The ubiquity of digital devices at the disposal of young guys is causing more harm than good in the present circumstances. They can easily access pornographic and violent contents via different channels and sites, which affect their psychology and shape their attitude. Due to lack of proper regulation and monitoring, social media users can get away with a lot of unethical and improper behavioural practices, more often than not. Cyber-bullying is an upward trend and most of the culprits in this regard are young boys. Trolling female celebrities, putting out objectionable comments about female family members of celebrities below their social media posts, victim-blaming and shaming in the context of sexual assaults on women when such events go viral, assassinating the character of women, sharing memes denigrating women and such misogynistic activities are occupying a vast swathe of social media spaces. Exposure to these practices deleteriously impacts the impressionable minds of young boys who discover some thrill and a deluded sense of empowerment in getting themselves involved there. Over time, such a social media reality bears upon their day-to-day, personal lives. I believe this gives rise to an uptick in misogyny.

The mushrooming of “Boro Bhai” (Big Bro, to translate) culture is to blame for spoiling our youngsters. In many localities of the country, local toughies use their political and financial clout to pet some followers/gangsters with some monetary incentive. Many teenagers join them to get a fantastical sense of empowerment and monetary freedom, and they like to flex their muscle under the security and patronage of big brothers. In many cases, drugs, weapons and luxury items are made available to them, which instill in them a “who-cares-it” attitude. They may take it for granted, and indeed they do, that women are at their mercy. Such a toxic mindset, I reckon, is a catalyst in the rapid rise in attacks against women.

The steep decline in our socio-cultural practices is a prime factor in the degeneration of our youths. There was a time when youths (and old folks) used to spend their leisure hours in libraries attached to educational and religious institutions. Or, they used to play games in the field. They joined cultural programmes organised by different clubs. Cultural practices like singing, dancing, reciting and staging drama used to hold a significant value and joining these was considered to be an achievement. Such practices are losing their weight and can’t capture their imagination. Now many of the clubs, bearing whatever names, are occupied by local influentials and used as tools to exert their dominance and peddle their agenda. Sports grounds are being occupied and used for other purposes, not always positive. Many young boys busy themselves in video games, some of which are deadly and some open to gambling. Even franchise tournaments like the Indian premier League (IPL) become an interesting occasion for youngsters to engage in gambling. Growing up against such a falling cultural backdrop, young boys may develop a crooked mentality, which is a fertile ground for misogyny and of course, other forms of hatred and violence.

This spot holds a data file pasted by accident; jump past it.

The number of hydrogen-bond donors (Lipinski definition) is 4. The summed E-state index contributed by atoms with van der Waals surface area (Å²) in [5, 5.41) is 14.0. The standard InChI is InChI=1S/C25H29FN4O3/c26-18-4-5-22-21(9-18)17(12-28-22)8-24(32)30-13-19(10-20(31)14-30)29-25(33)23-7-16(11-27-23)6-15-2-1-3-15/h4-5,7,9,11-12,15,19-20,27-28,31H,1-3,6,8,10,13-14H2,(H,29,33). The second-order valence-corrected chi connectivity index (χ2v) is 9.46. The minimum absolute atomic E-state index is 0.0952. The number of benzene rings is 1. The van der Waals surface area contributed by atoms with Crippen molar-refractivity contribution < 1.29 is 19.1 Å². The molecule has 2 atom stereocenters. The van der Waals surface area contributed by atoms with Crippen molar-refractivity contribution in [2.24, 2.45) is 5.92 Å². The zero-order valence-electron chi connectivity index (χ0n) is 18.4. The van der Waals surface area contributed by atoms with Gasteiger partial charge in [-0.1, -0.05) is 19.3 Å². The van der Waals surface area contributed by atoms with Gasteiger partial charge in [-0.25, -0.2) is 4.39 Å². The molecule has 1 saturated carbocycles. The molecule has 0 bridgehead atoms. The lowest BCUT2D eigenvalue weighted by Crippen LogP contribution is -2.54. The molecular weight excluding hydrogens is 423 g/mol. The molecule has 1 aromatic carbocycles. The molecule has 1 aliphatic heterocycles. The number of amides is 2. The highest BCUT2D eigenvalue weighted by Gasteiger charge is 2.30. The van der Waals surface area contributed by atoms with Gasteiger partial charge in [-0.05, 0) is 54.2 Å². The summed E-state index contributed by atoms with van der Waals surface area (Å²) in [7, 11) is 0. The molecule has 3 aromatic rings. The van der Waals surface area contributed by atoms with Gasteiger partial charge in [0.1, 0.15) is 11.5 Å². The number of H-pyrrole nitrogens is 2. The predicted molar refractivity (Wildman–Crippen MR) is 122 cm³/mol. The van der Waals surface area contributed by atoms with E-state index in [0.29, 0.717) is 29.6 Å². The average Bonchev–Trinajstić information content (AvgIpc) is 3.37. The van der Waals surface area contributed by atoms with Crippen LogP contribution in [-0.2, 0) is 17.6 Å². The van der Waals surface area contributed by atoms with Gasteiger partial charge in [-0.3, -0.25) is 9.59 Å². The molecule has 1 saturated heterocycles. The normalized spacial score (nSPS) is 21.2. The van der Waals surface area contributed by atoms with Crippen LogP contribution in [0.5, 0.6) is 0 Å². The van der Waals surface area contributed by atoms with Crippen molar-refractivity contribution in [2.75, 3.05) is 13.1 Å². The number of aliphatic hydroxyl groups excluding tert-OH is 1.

Now you cannot keep college and university campuses out of the overall cultural context of the country. No matter how seriously we try to romanticize, glamorize and intellectualize our higher educational institutions and campuses, the soul of them is composed of students, teachers and staffers who belong to greater Bangladeshi society. Naturally, the negative aspects of society are bound to be available aplenty to the campus dwellers. This simply explains why there is a worrying scale-up in violence against women on the campus. The medication for such diseases lie in the proper diagnosis of the symptoms as hinted at already. I believe only legal intervention will not go a long way. A whole-of-society approach to combat misogyny deeply embedded in our social fabric and to uplift cultural values promoting respect to all regardless of gender categories can be a way forward. The conscientious section of society should throw their weight behind such a positive cultural shift.

The writer teaches English at Central Women’s University